The Facts: My mother’s brother, Frank, never married and did not have any children. He died with a Will that left everything to my mother. Although Frank and my mother had a brother, John, Frank did not mention John in his Will. Unfortunately, my mother died a year before Frank. I am my mother’s only heir. In an effort to determine if Frank had any other possible heirs, I hired a private investigator who located a great niece (John’s granddaughter) named Mary.
The Question: Is Mary entitled to share in Frank’s estate or am I in line to inherit the entire estate?
The Answer: Fortunately for you, there is an anti-lapse statute in New York which is applicable to your situation. Under the statute, you are the sole beneficiary of Frank’s estate.
How it Works: In order to explain how the anti-lapse statute works, you need to understand the terminology used in the statute. The “testator” is the person whose Will is being probated. The people who receive assets under the terms of the Will are “beneficiaries”. “Issue” refers to the children, grandchildren and successive generations of individuals who can trace their blood line directly back to the testator. A “bequest” is a gift that is set forth in a Will. When a bequest “lapses”, the Will is read as if the bequest was never made and any assets set forth in the bequest are distributed to other beneficiaries.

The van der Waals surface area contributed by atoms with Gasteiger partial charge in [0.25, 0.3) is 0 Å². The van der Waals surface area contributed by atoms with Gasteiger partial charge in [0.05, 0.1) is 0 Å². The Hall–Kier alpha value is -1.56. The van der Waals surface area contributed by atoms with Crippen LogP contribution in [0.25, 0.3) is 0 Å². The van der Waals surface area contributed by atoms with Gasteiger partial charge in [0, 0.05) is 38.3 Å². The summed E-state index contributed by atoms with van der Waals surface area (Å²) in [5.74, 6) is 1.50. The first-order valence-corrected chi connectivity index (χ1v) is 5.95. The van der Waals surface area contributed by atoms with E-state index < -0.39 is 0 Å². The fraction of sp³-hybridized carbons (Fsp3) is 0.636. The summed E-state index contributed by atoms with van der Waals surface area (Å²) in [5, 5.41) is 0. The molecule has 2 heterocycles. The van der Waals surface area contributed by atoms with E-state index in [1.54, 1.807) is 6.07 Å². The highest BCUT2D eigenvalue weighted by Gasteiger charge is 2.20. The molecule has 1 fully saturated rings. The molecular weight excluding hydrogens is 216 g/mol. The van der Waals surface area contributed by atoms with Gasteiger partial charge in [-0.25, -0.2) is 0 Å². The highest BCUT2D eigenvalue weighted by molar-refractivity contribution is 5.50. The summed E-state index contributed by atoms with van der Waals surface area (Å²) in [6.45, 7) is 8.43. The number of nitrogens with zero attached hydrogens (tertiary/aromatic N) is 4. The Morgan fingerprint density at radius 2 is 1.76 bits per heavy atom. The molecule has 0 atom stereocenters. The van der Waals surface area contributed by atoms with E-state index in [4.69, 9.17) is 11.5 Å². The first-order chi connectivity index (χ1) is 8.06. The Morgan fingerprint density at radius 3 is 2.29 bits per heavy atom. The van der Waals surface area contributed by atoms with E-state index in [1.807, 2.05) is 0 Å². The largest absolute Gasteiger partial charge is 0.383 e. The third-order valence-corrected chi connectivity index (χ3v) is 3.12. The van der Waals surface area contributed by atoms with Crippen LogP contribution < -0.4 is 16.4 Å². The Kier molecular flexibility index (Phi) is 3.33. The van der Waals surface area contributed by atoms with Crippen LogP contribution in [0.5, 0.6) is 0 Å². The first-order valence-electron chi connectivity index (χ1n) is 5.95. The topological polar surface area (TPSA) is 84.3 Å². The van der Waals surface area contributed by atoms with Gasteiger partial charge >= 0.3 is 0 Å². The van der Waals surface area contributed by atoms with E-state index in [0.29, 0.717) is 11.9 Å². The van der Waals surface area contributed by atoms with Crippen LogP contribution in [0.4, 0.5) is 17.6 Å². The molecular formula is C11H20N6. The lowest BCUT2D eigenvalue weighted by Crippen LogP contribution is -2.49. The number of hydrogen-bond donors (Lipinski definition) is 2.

The New York anti-lapse statute is designed to prevent the lapse of bequests made to certain groups of people. The statue governs when a testator makes a bequest in his Will and the beneficiary dies before the testator. If the deceased beneficiary is someone other than the testator’s own issue or siblings, the bequest lapses and the Will is read as if the bequest was not made. For example, if Frank made a $50,000 bequest in his Will to a friend and the friend died before Frank, the $50,000 bequest would lapse and the funds would not go to the friend’s children but, would go to other beneficiaries under the Will. If, as is the situation here, the testator makes a bequest to a sibling and the sibling dies before the testator, the bequest does not lapse. Instead, the bequest vests in the issue of the beneficiary. In other words, the assets allocated to the deceased sibling will pass to the sibling’s children or grandchildren.
Since Frank and your mother were siblings, and your mother died before Frank, the bequest made to your mother will pass to you. However, if both your mother and John were mentioned in the Will as beneficiaries, Mary would, in fact, be entitled to a share of Frank’s estate since the anti-lapse statute would dictate that the share allocated to John would pass to her.
There is often confusion among the beneficiaries of a Will when one of the beneficiaries predeceases the testator. One way to avoid this confusion is to update your Will not only when the people you name as executors and trustees die, but also when a beneficiary dies. Naming contingent beneficiaries in your Will also helps bring certainty and clarity to the probate process.
This article first appeared in the December 8, 2011 issue of the Times Beacon Record Newspapers.
Linda M. Toga of The Law Offices of Linda M. Toga, P.C. is an East Setauket, New York attorney with a general law practice focusing on estate planning, real estate, marital planning, small business services and litigation.